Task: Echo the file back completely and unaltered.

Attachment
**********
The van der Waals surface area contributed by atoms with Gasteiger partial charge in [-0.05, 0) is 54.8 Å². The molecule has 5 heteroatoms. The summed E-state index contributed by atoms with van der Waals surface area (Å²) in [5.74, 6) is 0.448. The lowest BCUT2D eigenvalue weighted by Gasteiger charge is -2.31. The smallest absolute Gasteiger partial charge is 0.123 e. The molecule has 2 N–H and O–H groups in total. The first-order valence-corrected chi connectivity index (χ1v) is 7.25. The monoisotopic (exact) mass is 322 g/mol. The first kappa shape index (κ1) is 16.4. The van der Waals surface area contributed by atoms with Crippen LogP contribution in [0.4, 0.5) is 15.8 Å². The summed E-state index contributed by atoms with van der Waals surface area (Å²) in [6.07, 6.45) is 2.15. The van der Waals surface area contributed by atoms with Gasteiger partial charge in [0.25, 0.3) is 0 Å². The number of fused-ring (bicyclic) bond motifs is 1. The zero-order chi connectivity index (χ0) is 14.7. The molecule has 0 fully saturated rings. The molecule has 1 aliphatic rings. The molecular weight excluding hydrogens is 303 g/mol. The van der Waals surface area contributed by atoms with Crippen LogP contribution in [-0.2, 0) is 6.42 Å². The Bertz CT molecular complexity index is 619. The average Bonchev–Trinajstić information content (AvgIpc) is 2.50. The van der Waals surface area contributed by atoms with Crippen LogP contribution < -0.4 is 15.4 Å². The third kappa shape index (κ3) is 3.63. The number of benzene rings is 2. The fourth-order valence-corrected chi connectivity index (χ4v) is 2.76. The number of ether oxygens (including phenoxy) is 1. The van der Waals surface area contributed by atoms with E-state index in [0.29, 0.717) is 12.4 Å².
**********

The van der Waals surface area contributed by atoms with Gasteiger partial charge in [-0.05, 0) is 54.8 Å². The molecule has 5 heteroatoms. The summed E-state index contributed by atoms with van der Waals surface area (Å²) in [5.74, 6) is 0.448. The lowest BCUT2D eigenvalue weighted by Gasteiger charge is -2.31. The smallest absolute Gasteiger partial charge is 0.123 e. The molecule has 2 N–H and O–H groups in total. The first-order valence-corrected chi connectivity index (χ1v) is 7.25. The monoisotopic (exact) mass is 322 g/mol. The first kappa shape index (κ1) is 16.4. The van der Waals surface area contributed by atoms with Crippen LogP contribution in [0.4, 0.5) is 15.8 Å². The summed E-state index contributed by atoms with van der Waals surface area (Å²) in [6.07, 6.45) is 2.15. The van der Waals surface area contributed by atoms with Gasteiger partial charge in [0.25, 0.3) is 0 Å². The number of fused-ring (bicyclic) bond motifs is 1. The zero-order chi connectivity index (χ0) is 14.7. The molecule has 0 fully saturated rings. The molecule has 1 aliphatic rings. The molecular weight excluding hydrogens is 303 g/mol. The van der Waals surface area contributed by atoms with Crippen LogP contribution in [-0.2, 0) is 6.42 Å². The Bertz CT molecular complexity index is 619. The average Bonchev–Trinajstić information content (AvgIpc) is 2.50. The van der Waals surface area contributed by atoms with Crippen LogP contribution < -0.4 is 15.4 Å². The third kappa shape index (κ3) is 3.63. The number of benzene rings is 2. The fourth-order valence-corrected chi connectivity index (χ4v) is 2.76. The number of ether oxygens (including phenoxy) is 1. The van der Waals surface area contributed by atoms with E-state index in [0.29, 0.717) is 12.4 Å².